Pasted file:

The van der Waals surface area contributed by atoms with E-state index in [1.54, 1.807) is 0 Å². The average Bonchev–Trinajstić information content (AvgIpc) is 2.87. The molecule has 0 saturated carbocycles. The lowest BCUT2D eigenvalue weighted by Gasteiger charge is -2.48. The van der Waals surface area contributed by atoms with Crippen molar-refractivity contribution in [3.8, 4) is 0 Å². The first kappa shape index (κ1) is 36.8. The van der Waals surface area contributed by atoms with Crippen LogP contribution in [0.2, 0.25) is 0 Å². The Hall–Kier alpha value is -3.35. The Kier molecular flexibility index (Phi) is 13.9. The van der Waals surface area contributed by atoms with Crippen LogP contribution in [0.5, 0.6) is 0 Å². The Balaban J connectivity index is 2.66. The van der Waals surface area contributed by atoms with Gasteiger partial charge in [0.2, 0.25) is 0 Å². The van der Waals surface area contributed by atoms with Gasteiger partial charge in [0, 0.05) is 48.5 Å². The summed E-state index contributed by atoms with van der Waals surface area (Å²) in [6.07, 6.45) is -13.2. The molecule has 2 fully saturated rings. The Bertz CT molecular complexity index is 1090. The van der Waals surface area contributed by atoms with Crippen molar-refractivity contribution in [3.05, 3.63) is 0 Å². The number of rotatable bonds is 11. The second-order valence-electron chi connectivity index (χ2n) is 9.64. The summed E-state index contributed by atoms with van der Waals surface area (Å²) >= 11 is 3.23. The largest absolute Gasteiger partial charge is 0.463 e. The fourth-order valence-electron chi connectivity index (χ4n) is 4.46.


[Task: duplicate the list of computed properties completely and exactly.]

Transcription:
The van der Waals surface area contributed by atoms with E-state index in [1.54, 1.807) is 0 Å². The average Bonchev–Trinajstić information content (AvgIpc) is 2.87. The molecule has 0 saturated carbocycles. The lowest BCUT2D eigenvalue weighted by Gasteiger charge is -2.48. The van der Waals surface area contributed by atoms with Crippen molar-refractivity contribution in [3.8, 4) is 0 Å². The first kappa shape index (κ1) is 36.8. The van der Waals surface area contributed by atoms with Crippen LogP contribution in [0.2, 0.25) is 0 Å². The Hall–Kier alpha value is -3.35. The Kier molecular flexibility index (Phi) is 13.9. The van der Waals surface area contributed by atoms with Crippen LogP contribution in [0.5, 0.6) is 0 Å². The Balaban J connectivity index is 2.66. The van der Waals surface area contributed by atoms with Gasteiger partial charge in [0.2, 0.25) is 0 Å². The van der Waals surface area contributed by atoms with Gasteiger partial charge in [0, 0.05) is 48.5 Å². The summed E-state index contributed by atoms with van der Waals surface area (Å²) in [6.07, 6.45) is -13.2. The molecule has 2 fully saturated rings. The Bertz CT molecular complexity index is 1090. The van der Waals surface area contributed by atoms with Crippen molar-refractivity contribution in [3.05, 3.63) is 0 Å². The number of rotatable bonds is 11. The second-order valence-electron chi connectivity index (χ2n) is 9.64. The summed E-state index contributed by atoms with van der Waals surface area (Å²) >= 11 is 3.23. The largest absolute Gasteiger partial charge is 0.463 e. The fourth-order valence-electron chi connectivity index (χ4n) is 4.46.